Too often, highlighting the needs of the capital is seen as standing up for the City. This is despite the fact that London is home to four of the country's 20 most deprived boroughs, and that the City and Westminster, while responsible for three per cent of the UK's GVA, has just a single member of Parliament.
I have started to notice and be upset by changes I see around me. I wonder whether this is like a new form of puberty, a phase we all go through when we hit a certain age. For all my life, up to now, I have celebrated and been eager to embrace the new and the innovative.
It is critical for the government (which party it will be) to look at this renting problem in London and the rest of the UK. While I do not want to see rental control, the obscene charges put in place and unscrupulous methods employed by landlords is driving good, hardworking people to despair.
All of this construction work was very much on my mind the other night as I walked to the meeting which Crossrail 2, the proposed south-west to north-east underground railway, had arranged as an initial consultation with local businesses and residents.
On a quiet - some might say eerily quiet - Monday, I stepped out onto my balcony in Bermondsey. I wasn't alarmed by the unexpected peacefulness until I looked to the right and saw police clustered at the end of my road... and then looked left to see even more officers.
But what has been remarkable about the BAC fire is not the extent of the damage, or the disruption to performances, or the loss of a space for South London communities. What is remarkable is the opposite: the spontaneous outpouring of love, compassion and support for BAC, the heartfelt warmth and goodwill that confirms the special place of this special organisation.
On the surface of things, it appears too easy to experience all the experiences, to feel all the feels, to dance all the dances, drink all the drinks, to gig all the gigs - to generally consume until your heart's content. But what happens when you think your heart is fully content?
We need to be planning now for the next generation of ultra-fast broadband and mobile network to ensure London can be a Capital city which maximises the opportunities from ever increasing demand for content on demand and on the go through to the prospects of an Internet of Things, connecting everything including the kitchen sink to the web.
These days, however, people don't want to give up their Wednesdays or Thursdays either - these being the preferred evenings for socialising or working late. The first date has therefore been loaded into the front end of the week - along with the rest of life's administration.
The Chancellor had a good tale to tell about falling unemployment, falling welfare bills, growth in output and living standards. He talked repeatedly about how the government of which he is a member is "fixing the roof as the sun begins to shine." The problem is, if we're not able to train people to do the job, he may find himself having to fix his own roof.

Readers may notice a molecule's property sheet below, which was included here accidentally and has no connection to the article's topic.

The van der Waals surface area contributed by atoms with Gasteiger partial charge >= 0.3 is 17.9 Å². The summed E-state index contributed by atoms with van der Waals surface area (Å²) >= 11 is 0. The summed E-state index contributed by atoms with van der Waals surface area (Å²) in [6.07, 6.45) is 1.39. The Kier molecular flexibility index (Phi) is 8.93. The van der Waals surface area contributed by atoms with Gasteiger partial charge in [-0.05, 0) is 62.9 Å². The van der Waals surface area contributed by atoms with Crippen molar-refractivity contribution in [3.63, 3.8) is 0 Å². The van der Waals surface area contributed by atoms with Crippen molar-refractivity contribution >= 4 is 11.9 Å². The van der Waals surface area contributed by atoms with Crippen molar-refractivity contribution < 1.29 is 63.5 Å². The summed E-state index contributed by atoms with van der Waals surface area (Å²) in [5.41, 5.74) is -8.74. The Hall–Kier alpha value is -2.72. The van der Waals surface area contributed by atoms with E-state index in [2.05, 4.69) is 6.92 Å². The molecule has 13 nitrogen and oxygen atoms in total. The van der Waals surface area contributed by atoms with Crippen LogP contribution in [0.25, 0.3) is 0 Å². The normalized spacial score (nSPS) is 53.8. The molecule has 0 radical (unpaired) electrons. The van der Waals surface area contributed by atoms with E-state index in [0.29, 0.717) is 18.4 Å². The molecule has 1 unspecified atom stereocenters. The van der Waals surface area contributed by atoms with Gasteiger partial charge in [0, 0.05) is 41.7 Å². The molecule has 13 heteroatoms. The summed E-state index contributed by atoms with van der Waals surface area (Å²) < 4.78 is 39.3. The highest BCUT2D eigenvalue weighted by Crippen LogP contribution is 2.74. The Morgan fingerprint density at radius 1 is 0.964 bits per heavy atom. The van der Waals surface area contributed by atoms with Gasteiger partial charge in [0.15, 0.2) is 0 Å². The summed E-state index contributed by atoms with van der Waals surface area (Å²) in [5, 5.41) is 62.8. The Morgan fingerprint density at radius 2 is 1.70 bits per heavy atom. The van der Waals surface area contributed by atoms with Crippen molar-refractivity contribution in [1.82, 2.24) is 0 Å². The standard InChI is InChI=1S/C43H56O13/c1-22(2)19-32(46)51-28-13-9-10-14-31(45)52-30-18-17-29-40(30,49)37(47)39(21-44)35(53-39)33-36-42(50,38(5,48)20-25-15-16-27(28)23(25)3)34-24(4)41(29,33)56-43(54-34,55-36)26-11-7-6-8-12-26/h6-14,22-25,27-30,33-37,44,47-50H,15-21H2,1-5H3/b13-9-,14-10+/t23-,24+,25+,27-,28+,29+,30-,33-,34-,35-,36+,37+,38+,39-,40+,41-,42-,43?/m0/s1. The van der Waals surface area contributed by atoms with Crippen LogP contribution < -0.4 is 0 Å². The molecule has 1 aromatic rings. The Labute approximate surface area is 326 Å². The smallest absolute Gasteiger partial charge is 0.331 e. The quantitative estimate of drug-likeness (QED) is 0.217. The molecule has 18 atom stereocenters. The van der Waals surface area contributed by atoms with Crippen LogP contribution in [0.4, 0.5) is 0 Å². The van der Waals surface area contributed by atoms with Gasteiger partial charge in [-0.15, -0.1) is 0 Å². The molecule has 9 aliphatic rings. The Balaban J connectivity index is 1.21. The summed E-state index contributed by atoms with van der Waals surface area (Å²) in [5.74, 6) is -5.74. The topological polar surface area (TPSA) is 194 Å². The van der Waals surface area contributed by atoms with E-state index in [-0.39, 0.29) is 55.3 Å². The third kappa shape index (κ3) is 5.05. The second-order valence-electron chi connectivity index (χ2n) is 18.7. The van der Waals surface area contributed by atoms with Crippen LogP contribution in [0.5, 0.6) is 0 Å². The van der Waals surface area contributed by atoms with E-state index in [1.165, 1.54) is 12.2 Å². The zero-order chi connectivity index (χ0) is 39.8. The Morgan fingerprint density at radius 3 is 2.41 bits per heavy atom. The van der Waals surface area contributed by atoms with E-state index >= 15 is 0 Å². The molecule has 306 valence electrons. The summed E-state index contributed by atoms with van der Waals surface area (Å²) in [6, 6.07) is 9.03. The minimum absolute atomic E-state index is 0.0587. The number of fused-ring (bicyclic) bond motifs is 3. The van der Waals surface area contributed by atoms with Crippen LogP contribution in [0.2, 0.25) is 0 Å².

I've been making notes of the times pleasant things have happened on the way to work, like the time I spoke to a stranger on the tube or witnessed a man offer to help a woman lift her buggy up the station stairs.
The Ipcress File opened at London's Leicester Square Theatre fifty years ago on March 18, 1965. It quickly established an all-time house record in daily take and admissions as long lines formed around the block, and enjoyed a similar success in almost every market it played.
This Sunday is Mother's Day, a time to appreciate the women in our lives and the family unit. Sadly one in four women, many of whom will be mothers, will experience domestic abuse in their lives and will wake up feeling scared, apprehensive or isolated.
Millions were wringing their hands this week in anxiety over the fate of BBC motormouth Jeremy Clarkson. Meanwhile, on the streets of East London on Thursday night the police were cracking down on Class War's sweary summing up of popular sentiment towards our political leaders, to complete indifference of the media.
Somerset has for instance already approved plans to slash its mobile library service by more than half. Staffordshire county Council is also considering cutting its six mobile libraries and closing 24 of its 43 static libraries.
London living with a dog has one exceptional joy and that is access to Hyde Park and Kensington Gardens, particularly during the months of meteorological misery when one can pretty much have this oasis to oneself.